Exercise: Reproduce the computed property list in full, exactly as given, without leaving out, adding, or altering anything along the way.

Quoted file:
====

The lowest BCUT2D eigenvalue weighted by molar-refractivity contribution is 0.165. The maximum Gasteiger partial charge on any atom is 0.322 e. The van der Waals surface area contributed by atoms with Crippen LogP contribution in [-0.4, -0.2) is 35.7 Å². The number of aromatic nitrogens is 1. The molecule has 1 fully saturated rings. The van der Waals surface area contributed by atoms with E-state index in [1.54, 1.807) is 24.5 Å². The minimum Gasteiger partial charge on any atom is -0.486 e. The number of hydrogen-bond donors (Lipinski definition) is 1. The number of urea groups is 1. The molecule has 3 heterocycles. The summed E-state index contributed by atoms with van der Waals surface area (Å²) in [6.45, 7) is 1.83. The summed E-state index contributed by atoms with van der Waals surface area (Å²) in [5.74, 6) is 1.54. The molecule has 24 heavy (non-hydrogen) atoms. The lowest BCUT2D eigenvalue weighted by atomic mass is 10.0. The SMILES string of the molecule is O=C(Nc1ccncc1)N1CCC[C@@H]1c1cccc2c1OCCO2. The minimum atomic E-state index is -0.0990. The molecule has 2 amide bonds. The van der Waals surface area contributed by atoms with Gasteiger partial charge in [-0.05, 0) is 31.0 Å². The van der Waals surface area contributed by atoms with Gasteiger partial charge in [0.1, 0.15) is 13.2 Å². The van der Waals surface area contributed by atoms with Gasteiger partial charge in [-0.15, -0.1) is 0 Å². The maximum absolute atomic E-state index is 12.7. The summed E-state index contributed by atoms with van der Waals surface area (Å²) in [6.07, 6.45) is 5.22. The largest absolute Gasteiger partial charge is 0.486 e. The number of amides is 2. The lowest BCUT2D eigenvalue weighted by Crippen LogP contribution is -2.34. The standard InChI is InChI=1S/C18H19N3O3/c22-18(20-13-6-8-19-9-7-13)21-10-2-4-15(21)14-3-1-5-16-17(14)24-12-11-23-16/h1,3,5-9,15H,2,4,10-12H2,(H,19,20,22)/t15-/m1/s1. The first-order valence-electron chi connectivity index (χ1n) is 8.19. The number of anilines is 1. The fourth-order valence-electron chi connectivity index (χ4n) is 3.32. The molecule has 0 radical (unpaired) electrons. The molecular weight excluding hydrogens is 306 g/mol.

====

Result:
The lowest BCUT2D eigenvalue weighted by molar-refractivity contribution is 0.165. The maximum Gasteiger partial charge on any atom is 0.322 e. The van der Waals surface area contributed by atoms with Crippen LogP contribution in [-0.4, -0.2) is 35.7 Å². The number of aromatic nitrogens is 1. The molecule has 1 fully saturated rings. The van der Waals surface area contributed by atoms with E-state index in [1.54, 1.807) is 24.5 Å². The minimum Gasteiger partial charge on any atom is -0.486 e. The number of hydrogen-bond donors (Lipinski definition) is 1. The number of urea groups is 1. The molecule has 3 heterocycles. The summed E-state index contributed by atoms with van der Waals surface area (Å²) in [6.45, 7) is 1.83. The summed E-state index contributed by atoms with van der Waals surface area (Å²) in [5.74, 6) is 1.54. The molecule has 24 heavy (non-hydrogen) atoms. The lowest BCUT2D eigenvalue weighted by atomic mass is 10.0. The SMILES string of the molecule is O=C(Nc1ccncc1)N1CCC[C@@H]1c1cccc2c1OCCO2. The minimum atomic E-state index is -0.0990. The molecule has 2 amide bonds. The van der Waals surface area contributed by atoms with Gasteiger partial charge in [-0.05, 0) is 31.0 Å². The van der Waals surface area contributed by atoms with Gasteiger partial charge in [0.1, 0.15) is 13.2 Å². The van der Waals surface area contributed by atoms with Gasteiger partial charge in [-0.15, -0.1) is 0 Å². The maximum absolute atomic E-state index is 12.7. The summed E-state index contributed by atoms with van der Waals surface area (Å²) in [6.07, 6.45) is 5.22. The largest absolute Gasteiger partial charge is 0.486 e. The number of amides is 2. The lowest BCUT2D eigenvalue weighted by Crippen LogP contribution is -2.34. The standard InChI is InChI=1S/C18H19N3O3/c22-18(20-13-6-8-19-9-7-13)21-10-2-4-15(21)14-3-1-5-16-17(14)24-12-11-23-16/h1,3,5-9,15H,2,4,10-12H2,(H,19,20,22)/t15-/m1/s1. The first-order valence-electron chi connectivity index (χ1n) is 8.19. The number of anilines is 1. The fourth-order valence-electron chi connectivity index (χ4n) is 3.32. The molecule has 0 radical (unpaired) electrons. The molecular weight excluding hydrogens is 306 g/mol.